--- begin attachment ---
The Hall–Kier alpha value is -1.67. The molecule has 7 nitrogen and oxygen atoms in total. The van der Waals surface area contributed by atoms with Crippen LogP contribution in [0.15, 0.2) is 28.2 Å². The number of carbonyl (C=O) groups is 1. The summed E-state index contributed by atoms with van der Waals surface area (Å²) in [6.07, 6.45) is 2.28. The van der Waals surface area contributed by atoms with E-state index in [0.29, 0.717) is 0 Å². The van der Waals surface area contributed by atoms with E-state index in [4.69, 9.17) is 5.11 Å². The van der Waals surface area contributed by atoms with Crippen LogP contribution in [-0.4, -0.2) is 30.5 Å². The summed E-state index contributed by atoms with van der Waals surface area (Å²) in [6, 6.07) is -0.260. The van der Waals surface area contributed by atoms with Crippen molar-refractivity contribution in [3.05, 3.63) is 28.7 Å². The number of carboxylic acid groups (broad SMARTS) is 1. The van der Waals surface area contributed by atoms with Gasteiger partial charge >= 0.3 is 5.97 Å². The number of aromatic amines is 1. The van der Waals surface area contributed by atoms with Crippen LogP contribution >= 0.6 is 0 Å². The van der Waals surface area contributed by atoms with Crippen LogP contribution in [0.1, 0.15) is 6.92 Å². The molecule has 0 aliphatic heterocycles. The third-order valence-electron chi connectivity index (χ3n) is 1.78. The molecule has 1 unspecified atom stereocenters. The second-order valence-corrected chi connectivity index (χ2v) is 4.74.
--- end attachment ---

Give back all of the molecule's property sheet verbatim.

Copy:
The Hall–Kier alpha value is -1.67. The molecule has 7 nitrogen and oxygen atoms in total. The van der Waals surface area contributed by atoms with Crippen LogP contribution in [0.15, 0.2) is 28.2 Å². The number of carbonyl (C=O) groups is 1. The summed E-state index contributed by atoms with van der Waals surface area (Å²) in [6.07, 6.45) is 2.28. The van der Waals surface area contributed by atoms with E-state index in [0.29, 0.717) is 0 Å². The van der Waals surface area contributed by atoms with E-state index in [4.69, 9.17) is 5.11 Å². The van der Waals surface area contributed by atoms with Crippen LogP contribution in [-0.4, -0.2) is 30.5 Å². The summed E-state index contributed by atoms with van der Waals surface area (Å²) in [6, 6.07) is -0.260. The van der Waals surface area contributed by atoms with Crippen molar-refractivity contribution in [3.05, 3.63) is 28.7 Å². The number of carboxylic acid groups (broad SMARTS) is 1. The van der Waals surface area contributed by atoms with Gasteiger partial charge >= 0.3 is 5.97 Å². The number of aromatic amines is 1. The van der Waals surface area contributed by atoms with Crippen LogP contribution >= 0.6 is 0 Å². The van der Waals surface area contributed by atoms with Crippen LogP contribution in [0.1, 0.15) is 6.92 Å². The molecule has 0 aliphatic heterocycles. The third-order valence-electron chi connectivity index (χ3n) is 1.78. The molecule has 1 unspecified atom stereocenters. The second-order valence-corrected chi connectivity index (χ2v) is 4.74.